Massachusetts Supreme Court Throws Out Gun Conviction of Black Man


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The top court in Massachusetts overruled a lower state court and threw out a gun possession conviction of a black man for lack of reasonable suspicion. The incident took place in Boston on a cold night.

Officer Luis Anjos answered a call and went to assist in a burglary where “suspects were fleeing the scene.” He spoke with the victims.

The victim opened his bedroom door and saw a black male wearing a “red hoodie” (hooded sweatshirt) jump out of the window. When the victim looked out the window he saw two other black males, one wearing a “black hoodie,” and the other wearing “dark clothing.” When the victim checked his belongings, he noticed that his backpack, a computer, and five baseball hats were missing.

Nobody could tell which direction the men headed. The officer took the report and began looking around the neighborhood for suspects. As the officer was returning to the police station:

he saw two black males, both wearing dark clothing, walking by some basketball courts near a park. One male wore a dark-colored “hoodie.” Neither of the two carried a backpack…

When Anjos spotted the defendant and his companion, he had a hunch that they might have been involved in the breaking and entering. He based his hunch on the time of night, the proximity to the breaking and entering, and the fit of the males to the “general description” provided by the victim. He decided “to figure out who they were and where they were coming from and possibly do [a field interrogation observation (FIO)].”

Officer Anjos called out to the men “Hey guys,” but the men jogged away. The officer called in that “three men fitting the descriptions provided by the victim” had been located.

Two more officers arrived. One of the men appeared to be “clutching the right side of his pants,… consistent with carry a gun without a holster.” The two men were apprehended with force, and a gun was found in the area. The man who apparently discarded the gun said he did not have a license to carry. He was convicted of unlawful possession and appealed the case.

In Massachusetts, an FIO or “field interrogation observation” is not a formal police stop. Rather, it is an investigatory stop where police attempt to ask questions. A citizen being pursued for such an interrogation need not stop or acknowledge police, and has the right to walk away or flee.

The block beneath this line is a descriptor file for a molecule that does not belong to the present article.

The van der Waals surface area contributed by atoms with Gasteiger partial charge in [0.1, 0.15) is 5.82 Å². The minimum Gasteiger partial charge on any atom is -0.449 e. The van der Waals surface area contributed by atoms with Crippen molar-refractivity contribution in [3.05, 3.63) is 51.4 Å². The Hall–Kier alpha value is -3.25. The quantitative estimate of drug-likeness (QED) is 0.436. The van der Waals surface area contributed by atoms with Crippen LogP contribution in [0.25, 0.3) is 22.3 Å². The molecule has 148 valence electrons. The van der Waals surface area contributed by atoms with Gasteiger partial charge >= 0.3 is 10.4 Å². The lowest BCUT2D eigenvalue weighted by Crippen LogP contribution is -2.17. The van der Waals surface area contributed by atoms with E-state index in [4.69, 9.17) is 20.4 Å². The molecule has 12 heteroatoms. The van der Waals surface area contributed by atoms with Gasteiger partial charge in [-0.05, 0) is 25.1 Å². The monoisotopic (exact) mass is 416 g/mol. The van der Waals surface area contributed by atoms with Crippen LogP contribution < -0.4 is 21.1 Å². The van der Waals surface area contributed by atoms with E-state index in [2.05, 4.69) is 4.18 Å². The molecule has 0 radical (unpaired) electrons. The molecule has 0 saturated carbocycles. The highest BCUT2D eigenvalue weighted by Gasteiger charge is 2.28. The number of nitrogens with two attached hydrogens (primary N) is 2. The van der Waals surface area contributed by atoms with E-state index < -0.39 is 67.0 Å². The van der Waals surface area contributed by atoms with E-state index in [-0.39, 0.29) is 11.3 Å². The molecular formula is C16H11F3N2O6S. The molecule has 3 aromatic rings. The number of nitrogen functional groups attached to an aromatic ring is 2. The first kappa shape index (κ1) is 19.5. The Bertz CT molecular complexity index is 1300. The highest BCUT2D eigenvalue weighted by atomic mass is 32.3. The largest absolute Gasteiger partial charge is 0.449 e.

The state supreme court found that the stop was made without reasonable suspicion and threw out the conviction. The court reasoned [PDF]:

The essence of the reasonable suspicion inquiry is whether the police have an individualized suspicion that the person seized is the perpetrator of the suspected crime. We are not persuaded that the information available to the police at the time of the seizure was sufficiently specific to establish reasonable suspicion that the defendant was connected to the breaking and entering under investigation.

  • The description was vague. “If anything, the victim’s description tended to exclude the defendant as a suspect: he was one of two men, not three; he was not wearing a red ‘hoodie’; and, neither he nor his companion was carrying a backpack.” The officer’s “hunch” was not enough for a legal stop.
  • The location or proximity of the men was “random,” not suspicious. The two men were a mile away from the scene of the crime about 35 minutes later. Looking at a map, they were headed in the wrong direction and they were not far enough away to be fleeing.
  • Finally, avoiding police is not suspicious behavior. Having eliminated suspicion for a vague and mismatched description and for a random location, the court found that avoidance of the police trying to interrogate a person by itself was not suspicious behavior — not in an FIO stop. The court looked at targeting of black men for such encounters:

According to [an official Boston Police study of the FIO process], black men in the city of Boston were more likely to be targeted for police-civilian encounters such as stops, frisks, searches, observations, and interrogations. Black men were also disproportionately targeted for repeat encounters. We do not eliminate flight as a factor in the reasonable suspicion analysis whenever a black male is the subject of an investigatory stop. However, in such circumstances, flight is not necessarily probative of a suspect’s state of mind or consciousness of guilt.

The Massachusetts Supreme Court recently was slapped down by a unanimous Supreme Court summary decision reversing the state for failing to uphold gun rights. This time, the armed individual gets away with the gun without needing to appeal anymore.

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